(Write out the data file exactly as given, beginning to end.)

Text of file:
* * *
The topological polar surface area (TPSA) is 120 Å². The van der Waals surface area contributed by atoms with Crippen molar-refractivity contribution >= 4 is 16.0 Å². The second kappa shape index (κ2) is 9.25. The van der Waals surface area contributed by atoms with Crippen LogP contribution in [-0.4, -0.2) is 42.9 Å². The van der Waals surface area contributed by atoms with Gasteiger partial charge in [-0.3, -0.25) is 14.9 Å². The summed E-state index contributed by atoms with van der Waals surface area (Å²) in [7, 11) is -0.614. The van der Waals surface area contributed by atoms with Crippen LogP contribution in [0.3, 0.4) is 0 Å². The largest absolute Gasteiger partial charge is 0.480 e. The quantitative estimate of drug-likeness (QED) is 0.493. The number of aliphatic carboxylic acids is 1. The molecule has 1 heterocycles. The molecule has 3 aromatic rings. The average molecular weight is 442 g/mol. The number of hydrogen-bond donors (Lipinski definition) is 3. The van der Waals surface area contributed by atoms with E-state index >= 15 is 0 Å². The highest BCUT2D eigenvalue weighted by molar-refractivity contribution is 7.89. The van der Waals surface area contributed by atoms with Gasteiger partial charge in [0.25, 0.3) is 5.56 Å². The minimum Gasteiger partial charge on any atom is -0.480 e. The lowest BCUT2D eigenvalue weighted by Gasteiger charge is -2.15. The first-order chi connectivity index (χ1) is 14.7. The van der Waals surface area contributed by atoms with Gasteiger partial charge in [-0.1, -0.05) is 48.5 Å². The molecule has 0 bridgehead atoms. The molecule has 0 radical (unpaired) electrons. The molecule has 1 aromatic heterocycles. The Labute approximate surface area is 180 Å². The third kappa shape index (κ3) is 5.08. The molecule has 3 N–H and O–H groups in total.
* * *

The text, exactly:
The topological polar surface area (TPSA) is 120 Å². The van der Waals surface area contributed by atoms with Crippen molar-refractivity contribution >= 4 is 16.0 Å². The second kappa shape index (κ2) is 9.25. The van der Waals surface area contributed by atoms with Crippen LogP contribution in [-0.4, -0.2) is 42.9 Å². The van der Waals surface area contributed by atoms with Gasteiger partial charge in [-0.3, -0.25) is 14.9 Å². The summed E-state index contributed by atoms with van der Waals surface area (Å²) in [7, 11) is -0.614. The van der Waals surface area contributed by atoms with Crippen LogP contribution in [0.3, 0.4) is 0 Å². The largest absolute Gasteiger partial charge is 0.480 e. The quantitative estimate of drug-likeness (QED) is 0.493. The number of aliphatic carboxylic acids is 1. The molecule has 1 heterocycles. The molecule has 3 aromatic rings. The average molecular weight is 442 g/mol. The number of hydrogen-bond donors (Lipinski definition) is 3. The van der Waals surface area contributed by atoms with E-state index >= 15 is 0 Å². The highest BCUT2D eigenvalue weighted by molar-refractivity contribution is 7.89. The van der Waals surface area contributed by atoms with Gasteiger partial charge in [0.25, 0.3) is 5.56 Å². The minimum Gasteiger partial charge on any atom is -0.480 e. The lowest BCUT2D eigenvalue weighted by Gasteiger charge is -2.15. The first-order chi connectivity index (χ1) is 14.7. The van der Waals surface area contributed by atoms with Gasteiger partial charge in [-0.1, -0.05) is 48.5 Å². The molecule has 0 bridgehead atoms. The molecule has 0 radical (unpaired) electrons. The molecule has 1 aromatic heterocycles. The Labute approximate surface area is 180 Å². The third kappa shape index (κ3) is 5.08. The molecule has 3 N–H and O–H groups in total.